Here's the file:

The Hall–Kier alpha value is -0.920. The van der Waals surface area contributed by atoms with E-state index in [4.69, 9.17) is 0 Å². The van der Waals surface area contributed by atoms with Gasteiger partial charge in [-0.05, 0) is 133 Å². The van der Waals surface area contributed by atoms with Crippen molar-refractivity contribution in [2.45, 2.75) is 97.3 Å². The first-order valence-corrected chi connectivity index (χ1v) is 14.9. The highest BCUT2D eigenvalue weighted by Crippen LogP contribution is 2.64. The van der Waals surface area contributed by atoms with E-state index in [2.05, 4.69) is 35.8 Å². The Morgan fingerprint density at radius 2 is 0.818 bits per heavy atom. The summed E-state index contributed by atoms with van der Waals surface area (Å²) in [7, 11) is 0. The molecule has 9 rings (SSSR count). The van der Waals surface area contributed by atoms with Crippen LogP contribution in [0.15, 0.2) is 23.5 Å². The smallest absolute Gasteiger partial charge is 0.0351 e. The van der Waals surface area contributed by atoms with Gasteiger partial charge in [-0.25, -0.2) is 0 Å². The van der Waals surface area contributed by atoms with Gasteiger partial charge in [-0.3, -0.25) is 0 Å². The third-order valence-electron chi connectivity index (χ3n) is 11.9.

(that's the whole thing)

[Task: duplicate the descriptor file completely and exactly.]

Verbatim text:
The Hall–Kier alpha value is -0.920. The van der Waals surface area contributed by atoms with E-state index in [4.69, 9.17) is 0 Å². The van der Waals surface area contributed by atoms with Gasteiger partial charge in [-0.05, 0) is 133 Å². The van der Waals surface area contributed by atoms with Crippen molar-refractivity contribution in [2.45, 2.75) is 97.3 Å². The first-order valence-corrected chi connectivity index (χ1v) is 14.9. The highest BCUT2D eigenvalue weighted by Crippen LogP contribution is 2.64. The van der Waals surface area contributed by atoms with E-state index in [2.05, 4.69) is 35.8 Å². The Morgan fingerprint density at radius 2 is 0.818 bits per heavy atom. The summed E-state index contributed by atoms with van der Waals surface area (Å²) in [7, 11) is 0. The molecule has 9 rings (SSSR count). The van der Waals surface area contributed by atoms with Crippen LogP contribution in [0.15, 0.2) is 23.5 Å². The smallest absolute Gasteiger partial charge is 0.0351 e. The van der Waals surface area contributed by atoms with Gasteiger partial charge in [-0.25, -0.2) is 0 Å². The van der Waals surface area contributed by atoms with Gasteiger partial charge in [-0.3, -0.25) is 0 Å². The third-order valence-electron chi connectivity index (χ3n) is 11.9.